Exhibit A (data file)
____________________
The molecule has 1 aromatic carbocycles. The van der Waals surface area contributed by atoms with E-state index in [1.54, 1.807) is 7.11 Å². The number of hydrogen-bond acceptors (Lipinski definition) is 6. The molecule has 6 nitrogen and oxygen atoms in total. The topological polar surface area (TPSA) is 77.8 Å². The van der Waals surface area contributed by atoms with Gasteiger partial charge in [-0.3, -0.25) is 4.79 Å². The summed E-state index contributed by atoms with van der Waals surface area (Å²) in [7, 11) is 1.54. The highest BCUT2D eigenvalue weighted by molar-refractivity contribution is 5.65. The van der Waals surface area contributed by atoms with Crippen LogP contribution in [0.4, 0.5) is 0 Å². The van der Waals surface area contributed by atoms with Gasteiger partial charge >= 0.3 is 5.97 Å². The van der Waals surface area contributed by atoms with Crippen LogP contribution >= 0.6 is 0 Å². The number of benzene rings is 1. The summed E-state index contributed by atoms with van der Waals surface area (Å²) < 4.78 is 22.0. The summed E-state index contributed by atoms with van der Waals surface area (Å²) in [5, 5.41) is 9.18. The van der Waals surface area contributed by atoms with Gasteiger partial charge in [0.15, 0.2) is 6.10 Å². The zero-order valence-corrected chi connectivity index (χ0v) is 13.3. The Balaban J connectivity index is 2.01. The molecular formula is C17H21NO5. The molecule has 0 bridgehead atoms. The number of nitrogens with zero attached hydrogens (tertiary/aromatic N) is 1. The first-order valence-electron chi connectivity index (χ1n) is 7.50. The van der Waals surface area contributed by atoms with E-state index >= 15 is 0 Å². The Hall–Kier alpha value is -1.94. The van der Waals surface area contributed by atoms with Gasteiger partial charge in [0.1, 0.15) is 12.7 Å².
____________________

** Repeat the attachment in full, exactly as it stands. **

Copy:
The molecule has 1 aromatic carbocycles. The van der Waals surface area contributed by atoms with E-state index in [1.54, 1.807) is 7.11 Å². The number of hydrogen-bond acceptors (Lipinski definition) is 6. The molecule has 6 nitrogen and oxygen atoms in total. The topological polar surface area (TPSA) is 77.8 Å². The van der Waals surface area contributed by atoms with Gasteiger partial charge in [-0.3, -0.25) is 4.79 Å². The summed E-state index contributed by atoms with van der Waals surface area (Å²) in [7, 11) is 1.54. The highest BCUT2D eigenvalue weighted by molar-refractivity contribution is 5.65. The van der Waals surface area contributed by atoms with Crippen LogP contribution in [0.4, 0.5) is 0 Å². The van der Waals surface area contributed by atoms with Gasteiger partial charge >= 0.3 is 5.97 Å². The van der Waals surface area contributed by atoms with Crippen LogP contribution >= 0.6 is 0 Å². The number of benzene rings is 1. The summed E-state index contributed by atoms with van der Waals surface area (Å²) < 4.78 is 22.0. The summed E-state index contributed by atoms with van der Waals surface area (Å²) in [5, 5.41) is 9.18. The van der Waals surface area contributed by atoms with Gasteiger partial charge in [0.15, 0.2) is 6.10 Å². The zero-order valence-corrected chi connectivity index (χ0v) is 13.3. The Balaban J connectivity index is 2.01. The molecular formula is C17H21NO5. The molecule has 0 bridgehead atoms. The number of nitrogens with zero attached hydrogens (tertiary/aromatic N) is 1. The first-order valence-electron chi connectivity index (χ1n) is 7.50. The van der Waals surface area contributed by atoms with E-state index >= 15 is 0 Å². The Hall–Kier alpha value is -1.94. The van der Waals surface area contributed by atoms with Gasteiger partial charge in [0.1, 0.15) is 12.7 Å².